Safety of the Bitcoin protocol is one of its defining features, and one of the main selling points. Crypto-connoisseurs praise and sprinkle holy water on the protocol when pitching the technology. It is true, though. The protocol is practically inviolable. It cannot easily be hacked. It cannot easily be tampered with. It is insulated by its distributed nature. However, hackers can gain access to wallets, which store private keys.
If a hacker accessed a backdoor on a cellular device, he could bypass security and control the Bitcoin wallet. Matter of fact, depending on the nature of the entryway, he could gain access to a number of applications and even spy on the user with the user being none the wiser.
This backdoor breach is called a zero day vulnerability. It is a security issue where a piece of software contains a hole that hackers can exploit. A paper was just released by a research duo in Washington D.C. that suggested the Android platform suffers from this vulnerability. It is a CVE-2014-3153 proof of concept, which is vulnerability in Android’s certificate class.
The article on Hackread.com explained it:
“The CVE-2014-3153 zero-day vulnerability can easily be exploited by attackers as all they need is an entry point into the Android device. That is because they just need to inject a tiny snippet of code to enhance the privileges of an app. That tiny piece of code could be hidden in any low-level app or a game they would like. They may also host it on Play Store.”
Various sources have already been warning Android Bitcoin users to be careful. If their wallets were accessed by a hacker who took advantage of this exploit, he could steal funds by sending them to his wallet. But bitcoiners can protect themselves. They must not install unknown or unregistered apps, because they could contain software failure and holes. Android users should also make sure their platform is constantly updated.
Hot VS Cold Wallets
For extra security, serious bitcoiners, savers, and investors should use alternative place to store wallets. They should possess a “hot wallet” for spending, and a “cold wallet” for storage. The hot wallet would contain the everyday funds, which would be a trivial amount. It would not contain so much money that a loss would spell financial devastation. On the other hand, cold wallets would be used to store life savings, investment monies, and other large amounts.
Hot wallets are generally mobile wallets and other online wallets. They touch the internet often and are vulnerable to malware and cyber attacks. They should be lightly filled with Bitcoin, and spent regularly. Think of them like a real, physical wallet. No sane person walks around with 300 thousand dollars in their billfold. Thus, online and cellular wallets are the billfolds of the bitcoin world; they contain less money.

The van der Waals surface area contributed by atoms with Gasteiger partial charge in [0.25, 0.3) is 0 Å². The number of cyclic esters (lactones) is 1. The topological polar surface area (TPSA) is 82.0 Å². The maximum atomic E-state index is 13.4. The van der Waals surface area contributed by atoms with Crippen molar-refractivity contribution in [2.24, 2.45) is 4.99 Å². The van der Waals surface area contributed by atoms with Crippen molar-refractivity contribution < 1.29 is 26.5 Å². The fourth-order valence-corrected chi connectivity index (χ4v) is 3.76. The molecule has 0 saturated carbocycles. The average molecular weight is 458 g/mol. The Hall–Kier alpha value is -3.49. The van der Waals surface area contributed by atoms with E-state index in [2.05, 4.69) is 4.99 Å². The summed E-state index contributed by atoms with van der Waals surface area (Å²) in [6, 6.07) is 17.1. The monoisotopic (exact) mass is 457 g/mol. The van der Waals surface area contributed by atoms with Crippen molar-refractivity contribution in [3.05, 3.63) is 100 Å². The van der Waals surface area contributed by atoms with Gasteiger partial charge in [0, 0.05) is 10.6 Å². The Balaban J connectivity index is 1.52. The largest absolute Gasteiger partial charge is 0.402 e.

Cold wallets do not touch the internet often, and money is seldom transmitted to and from them. They are used to store large amounts of Bitcoin, maybe even millions worth. Paper wallets, nano-ledgers, and other small devices perform the storage duties. Paper wallets might be more secure, though. Just make sure the private keys are protected and these paper wallets do not fall into the wrong hands. They should be kept in a safe, vault, or somewhere equally secure–maybe even buried in the desert after the fact.
Practice Responsibility; Enemies are Everywhere
The issues presented above illustrate important lessons for handling Bitcoin. Like anything else in the digital world, the reality of fraud and other attacks must be considered. The problem is that most people have relied on banks to protect their money, and they have forgotten how to protect it themselves. Cryptocurrency, however, demands that people learn to guard their money, and be their own banks. It is their sole responsibility now.
There is another important reason why protecting keys is good practice. It teaches people to protect their money from governments, as well as from hackers. Governments will be the group of individuals who want to get a hold of private keys more than anyone, and they may be willing to use zero day vulnerabilities to access them. Some people trust governments, but that mentality is changing. Politicians and other bureaucrats will do anything to keep their power, and this includes having control over money, and using violence to acquire it. The bitcoiner should be wary of everyone, then, especially phony and evil politicians. The political elite should be on the top of the watch list. Generally, it is the ones that pretend to be friends who stab people in the back and rifle their pockets. In this sense, the politicians will be as bad as the everyday thief-hackers.
Store bitcoin safely, and know thy enemies…or everyday will be a zero day vulnerability.
How can Bitcoin technology further address these inherent weaknesses in the wallet system?
Image Sources: youtube.com, scmagazine.com, cryptocompare.com, bitcoininvestmentcorp.com